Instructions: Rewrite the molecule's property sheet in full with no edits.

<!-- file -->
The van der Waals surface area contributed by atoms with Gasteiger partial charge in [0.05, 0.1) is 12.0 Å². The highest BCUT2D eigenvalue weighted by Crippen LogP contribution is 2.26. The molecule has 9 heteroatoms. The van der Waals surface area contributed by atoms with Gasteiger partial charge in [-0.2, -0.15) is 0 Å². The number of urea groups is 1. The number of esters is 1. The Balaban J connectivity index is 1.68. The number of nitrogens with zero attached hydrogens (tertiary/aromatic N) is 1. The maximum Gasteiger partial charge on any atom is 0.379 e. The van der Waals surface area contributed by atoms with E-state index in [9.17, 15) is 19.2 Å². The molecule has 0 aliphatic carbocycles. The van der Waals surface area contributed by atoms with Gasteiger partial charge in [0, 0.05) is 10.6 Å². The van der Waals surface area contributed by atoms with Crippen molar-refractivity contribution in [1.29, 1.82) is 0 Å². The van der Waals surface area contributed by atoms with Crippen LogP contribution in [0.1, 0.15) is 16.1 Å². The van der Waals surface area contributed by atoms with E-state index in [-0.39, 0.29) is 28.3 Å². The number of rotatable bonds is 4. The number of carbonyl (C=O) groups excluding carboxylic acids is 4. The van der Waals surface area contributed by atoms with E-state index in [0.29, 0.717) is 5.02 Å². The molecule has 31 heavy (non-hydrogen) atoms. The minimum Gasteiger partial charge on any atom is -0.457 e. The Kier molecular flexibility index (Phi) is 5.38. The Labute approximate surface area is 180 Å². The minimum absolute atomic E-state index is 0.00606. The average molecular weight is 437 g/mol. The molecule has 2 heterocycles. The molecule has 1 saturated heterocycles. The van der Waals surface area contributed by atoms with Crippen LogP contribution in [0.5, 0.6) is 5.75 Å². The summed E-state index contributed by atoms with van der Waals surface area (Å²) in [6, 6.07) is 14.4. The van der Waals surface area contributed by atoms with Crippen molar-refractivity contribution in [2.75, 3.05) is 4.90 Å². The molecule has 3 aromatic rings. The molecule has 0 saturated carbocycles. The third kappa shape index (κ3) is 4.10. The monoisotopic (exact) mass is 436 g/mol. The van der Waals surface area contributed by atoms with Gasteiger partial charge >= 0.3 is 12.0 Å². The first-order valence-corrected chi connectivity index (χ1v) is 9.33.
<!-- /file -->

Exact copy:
The van der Waals surface area contributed by atoms with Gasteiger partial charge in [0.05, 0.1) is 12.0 Å². The highest BCUT2D eigenvalue weighted by Crippen LogP contribution is 2.26. The molecule has 9 heteroatoms. The van der Waals surface area contributed by atoms with Gasteiger partial charge in [-0.2, -0.15) is 0 Å². The number of urea groups is 1. The number of esters is 1. The Balaban J connectivity index is 1.68. The number of nitrogens with zero attached hydrogens (tertiary/aromatic N) is 1. The maximum Gasteiger partial charge on any atom is 0.379 e. The van der Waals surface area contributed by atoms with E-state index in [9.17, 15) is 19.2 Å². The molecule has 0 aliphatic carbocycles. The van der Waals surface area contributed by atoms with Gasteiger partial charge in [0, 0.05) is 10.6 Å². The van der Waals surface area contributed by atoms with Crippen molar-refractivity contribution in [1.29, 1.82) is 0 Å². The van der Waals surface area contributed by atoms with Crippen LogP contribution in [0.1, 0.15) is 16.1 Å². The van der Waals surface area contributed by atoms with E-state index in [-0.39, 0.29) is 28.3 Å². The number of rotatable bonds is 4. The number of carbonyl (C=O) groups excluding carboxylic acids is 4. The van der Waals surface area contributed by atoms with E-state index in [0.29, 0.717) is 5.02 Å². The molecule has 31 heavy (non-hydrogen) atoms. The minimum Gasteiger partial charge on any atom is -0.457 e. The Kier molecular flexibility index (Phi) is 5.38. The Labute approximate surface area is 180 Å². The minimum absolute atomic E-state index is 0.00606. The average molecular weight is 437 g/mol. The molecule has 2 heterocycles. The molecule has 1 saturated heterocycles. The van der Waals surface area contributed by atoms with Crippen LogP contribution in [0.5, 0.6) is 5.75 Å². The summed E-state index contributed by atoms with van der Waals surface area (Å²) in [6, 6.07) is 14.4. The van der Waals surface area contributed by atoms with Crippen molar-refractivity contribution in [2.75, 3.05) is 4.90 Å². The molecule has 3 aromatic rings. The molecule has 0 saturated carbocycles. The third kappa shape index (κ3) is 4.10. The monoisotopic (exact) mass is 436 g/mol. The van der Waals surface area contributed by atoms with Gasteiger partial charge >= 0.3 is 12.0 Å². The first-order valence-corrected chi connectivity index (χ1v) is 9.33.